The Coalition gives Clegg a veto on arming Syria

Nick Clegg has suffered all manner of barbs about entering a coalition, but the greatest vindication of his decision to take his party into government may still be to come

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It is no exaggeration to say that when the last general election produced a coalition, it came as a huge surprise. Three years on, that surprise remains almost as fresh as it was then. Deep down, we remain convinced that a coalition is practically impossible under our first-past-the-post system, and that coalition is something peculiar to the Continentals. We are doomed to swing from one majority government to another, with nothing in between.

In fact, despite all the forecasts of discord and collapse, the Coalition has proved remarkably durable. When there have been splits, they have had nothing on the venomous divisions between “wets” and “drys” in the Major government or between “New” and “Old” Labour under Tony Blair. Indeed, much of the criticism directed against this government has related not to any incoherence, but to the apparent closeness of the two party leaders and the sense that both have forgotten their party roots.

The Liberal Democrat leader, Nick Clegg, has repeatedly come under such fire. It began when he dropped his election pledge not to abolish university tuition fees, leaving his large student constituency (and their parents) feeling betrayed, and it will not stop before the next election. Criticism of Clegg, though, is not limited to policies. By entering government at all, he has had to suffer barbs about the dire fate that awaits junior partners in coalitions generally and accusations that he has sold his own, and his party’s, soul for a short-lived taste of power. At best, it is said, Clegg has ruined the election chances of the Liberal Democrats for decades to come; at worst, their very survival as a political force is threatened.   

This seems too harsh. My own judgment is that Clegg and Vince Cable between them have not done too badly, not least in constraining the wilder ambitions of hardline Conservatism. The result is a Government, and a set of policies, that have been more attentive to the law, more humane, less Europhobic and greener than they would have been, even under a modernising, centrist Conservative Government led by David Cameron.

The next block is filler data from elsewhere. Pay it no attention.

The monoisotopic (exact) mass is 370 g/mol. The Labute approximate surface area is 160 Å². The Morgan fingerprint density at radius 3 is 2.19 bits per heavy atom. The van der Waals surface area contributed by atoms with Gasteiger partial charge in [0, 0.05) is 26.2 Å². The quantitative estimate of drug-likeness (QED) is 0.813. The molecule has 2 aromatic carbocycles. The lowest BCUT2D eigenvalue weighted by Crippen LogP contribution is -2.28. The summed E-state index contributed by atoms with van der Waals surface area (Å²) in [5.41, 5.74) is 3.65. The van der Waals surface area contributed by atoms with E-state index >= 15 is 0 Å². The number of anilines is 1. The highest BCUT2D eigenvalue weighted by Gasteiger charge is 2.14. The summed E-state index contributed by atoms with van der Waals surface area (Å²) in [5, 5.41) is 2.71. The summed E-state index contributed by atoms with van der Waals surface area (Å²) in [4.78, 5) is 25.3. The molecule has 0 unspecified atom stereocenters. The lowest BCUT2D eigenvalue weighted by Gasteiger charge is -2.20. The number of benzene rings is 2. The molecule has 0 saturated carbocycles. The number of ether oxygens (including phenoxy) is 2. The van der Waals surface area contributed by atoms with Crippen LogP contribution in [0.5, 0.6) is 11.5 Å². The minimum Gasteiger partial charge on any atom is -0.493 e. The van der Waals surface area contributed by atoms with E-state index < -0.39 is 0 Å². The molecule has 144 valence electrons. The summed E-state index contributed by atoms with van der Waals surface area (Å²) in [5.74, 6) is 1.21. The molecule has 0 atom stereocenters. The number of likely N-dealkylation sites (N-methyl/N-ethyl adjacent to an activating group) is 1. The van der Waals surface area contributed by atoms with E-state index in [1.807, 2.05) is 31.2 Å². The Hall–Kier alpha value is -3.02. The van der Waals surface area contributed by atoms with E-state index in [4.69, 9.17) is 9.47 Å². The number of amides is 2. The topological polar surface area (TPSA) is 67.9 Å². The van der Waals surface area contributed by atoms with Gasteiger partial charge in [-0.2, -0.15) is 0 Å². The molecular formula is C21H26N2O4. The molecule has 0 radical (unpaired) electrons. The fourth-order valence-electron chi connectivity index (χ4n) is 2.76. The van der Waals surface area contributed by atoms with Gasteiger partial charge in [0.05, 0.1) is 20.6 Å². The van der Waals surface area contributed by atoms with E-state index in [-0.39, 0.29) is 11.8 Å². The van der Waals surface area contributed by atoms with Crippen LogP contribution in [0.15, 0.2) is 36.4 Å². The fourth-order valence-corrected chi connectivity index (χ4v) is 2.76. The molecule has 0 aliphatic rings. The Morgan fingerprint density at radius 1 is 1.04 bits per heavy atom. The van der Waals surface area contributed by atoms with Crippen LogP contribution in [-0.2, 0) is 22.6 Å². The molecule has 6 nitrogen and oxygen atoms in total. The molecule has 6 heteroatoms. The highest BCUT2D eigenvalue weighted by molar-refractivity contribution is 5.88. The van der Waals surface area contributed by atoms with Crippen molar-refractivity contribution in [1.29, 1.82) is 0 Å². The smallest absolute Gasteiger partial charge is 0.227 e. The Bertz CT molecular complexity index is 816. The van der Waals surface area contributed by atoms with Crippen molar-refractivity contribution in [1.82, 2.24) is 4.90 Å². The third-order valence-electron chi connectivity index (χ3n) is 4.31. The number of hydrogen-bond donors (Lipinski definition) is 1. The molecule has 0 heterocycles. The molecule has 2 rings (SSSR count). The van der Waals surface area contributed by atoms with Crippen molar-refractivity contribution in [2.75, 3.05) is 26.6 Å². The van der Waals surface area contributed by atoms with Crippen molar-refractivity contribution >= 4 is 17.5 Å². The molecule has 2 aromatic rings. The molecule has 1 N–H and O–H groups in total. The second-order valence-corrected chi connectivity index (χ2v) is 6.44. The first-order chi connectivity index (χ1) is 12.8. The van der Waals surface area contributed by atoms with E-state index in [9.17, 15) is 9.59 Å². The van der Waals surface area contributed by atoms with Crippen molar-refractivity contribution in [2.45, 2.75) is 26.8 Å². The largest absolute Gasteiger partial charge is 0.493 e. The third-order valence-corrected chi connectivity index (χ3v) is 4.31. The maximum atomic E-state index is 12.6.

The greatest vindication of Nick Clegg’s decision to take his party into government, however, may still be to come. Over the past week, there have been persistent reports that the Cabinet is split on the foreign policy question of the day: whether to arm the Syrian rebels. Two weeks ago, Cameron went to Brussels to argue for the European Union not to extend its arms embargo on Syria, a move that would open the way for the supply of weapons to those   seeking to overthrow Bashar al-Assad. After a long, and by all accounts stormy meeting, Cameron emerged to claim victory. Although the decision was hedged about with caveats and many EU leaders expressed serious misgivings, the embargo was, in effect, lifted.

If Cameron had hoped to be met on his return as a conquering hero, however, he was disappointed. As The Independent reported, at least five Cabinet ministers, including Clegg, raised “serious reservations” about any move by Britain to increase its involvement in Syria. With backbenchers expressing concern as well, it is possible that Cameron will have to concede a vote in Parliament before the Syrian rebels are sent any arms.

There are ominous signs, though, that Cameron may be trying to shore up his more interventionist stance. The Foreign Secretary   made a flying visit to Washington yesterday, where Syria – as well as, no doubt, intelligence matters – loomed large on his agenda. The US administration is also split about engagement in Syria, with much of the military establishment dead against. But you only have to think back to certain UK-US meetings in Washington in 2002 and 2003 to fear the potential damage from such bilateral encounters.

Which is where Nick Clegg and his party come in. Remember 2002-3 and the political impotence – in terms of actual policy decisions – of the Liberal Democrats then. They actually had more MPs than they do now. They campaigned as effectively as a third party can; they had swathes of public opinion on their side. But their opposition to the Iraq war was in vain. Without a representative at the top table, the opponents of the war could be brushed aside. Given that the Tories generally favoured intervention, the Liberal Democrats were no more than an irritant.   

As Deputy Prime Minister, with other party members in the Cabinet, Nick Clegg is in quite a different position to Charles Kennedy then. He can make representations as an equal at the top table and be guaranteed a hearing. If it is “sofa government”, he has a place there, too. He can be a rallying point for other reluctant interventionists. Best of all, though, he has a real weapon at his disposal: ultimately, he could take his party out of the Coalition.

Opposing armed intervention in Syria is a cause for which the Liberal Democrats should be prepared to break the Coalition. And the benefit could be twofold. Not only would they do the country a service, by pre-empting another costly act of national folly, but in so doing they would also win a chance to escape the fate of most junior coalition partners and increase the party’s vote next time around.

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